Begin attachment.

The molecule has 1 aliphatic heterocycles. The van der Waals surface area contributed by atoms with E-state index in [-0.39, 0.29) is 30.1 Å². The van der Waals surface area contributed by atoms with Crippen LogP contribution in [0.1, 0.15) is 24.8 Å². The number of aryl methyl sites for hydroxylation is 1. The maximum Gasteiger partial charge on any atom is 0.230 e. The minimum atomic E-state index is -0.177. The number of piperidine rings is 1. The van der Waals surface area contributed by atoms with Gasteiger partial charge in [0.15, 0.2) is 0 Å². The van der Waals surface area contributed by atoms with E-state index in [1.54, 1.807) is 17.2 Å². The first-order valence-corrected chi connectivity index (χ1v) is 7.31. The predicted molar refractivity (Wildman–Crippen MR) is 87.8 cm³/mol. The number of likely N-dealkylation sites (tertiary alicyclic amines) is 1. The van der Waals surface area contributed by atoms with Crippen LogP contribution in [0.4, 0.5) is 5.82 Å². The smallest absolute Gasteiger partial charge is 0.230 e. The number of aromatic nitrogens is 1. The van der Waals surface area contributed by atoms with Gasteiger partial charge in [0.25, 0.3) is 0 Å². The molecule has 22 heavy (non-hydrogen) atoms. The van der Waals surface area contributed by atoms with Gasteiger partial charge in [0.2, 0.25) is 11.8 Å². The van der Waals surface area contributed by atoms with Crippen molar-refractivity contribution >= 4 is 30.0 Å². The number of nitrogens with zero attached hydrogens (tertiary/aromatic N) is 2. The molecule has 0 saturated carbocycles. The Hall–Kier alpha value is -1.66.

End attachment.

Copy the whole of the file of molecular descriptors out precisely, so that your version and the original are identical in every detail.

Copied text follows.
The molecule has 1 aliphatic heterocycles. The van der Waals surface area contributed by atoms with E-state index in [-0.39, 0.29) is 30.1 Å². The van der Waals surface area contributed by atoms with Crippen LogP contribution in [0.1, 0.15) is 24.8 Å². The number of aryl methyl sites for hydroxylation is 1. The maximum Gasteiger partial charge on any atom is 0.230 e. The minimum atomic E-state index is -0.177. The number of piperidine rings is 1. The van der Waals surface area contributed by atoms with Gasteiger partial charge in [0.15, 0.2) is 0 Å². The van der Waals surface area contributed by atoms with E-state index in [1.54, 1.807) is 17.2 Å². The first-order valence-corrected chi connectivity index (χ1v) is 7.31. The predicted molar refractivity (Wildman–Crippen MR) is 87.8 cm³/mol. The number of likely N-dealkylation sites (tertiary alicyclic amines) is 1. The van der Waals surface area contributed by atoms with Crippen LogP contribution in [0.4, 0.5) is 5.82 Å². The smallest absolute Gasteiger partial charge is 0.230 e. The number of aromatic nitrogens is 1. The van der Waals surface area contributed by atoms with Gasteiger partial charge in [0.25, 0.3) is 0 Å². The molecule has 22 heavy (non-hydrogen) atoms. The van der Waals surface area contributed by atoms with Gasteiger partial charge in [0.2, 0.25) is 11.8 Å². The van der Waals surface area contributed by atoms with Crippen molar-refractivity contribution >= 4 is 30.0 Å². The number of nitrogens with zero attached hydrogens (tertiary/aromatic N) is 2. The molecule has 0 saturated carbocycles. The Hall–Kier alpha value is -1.66.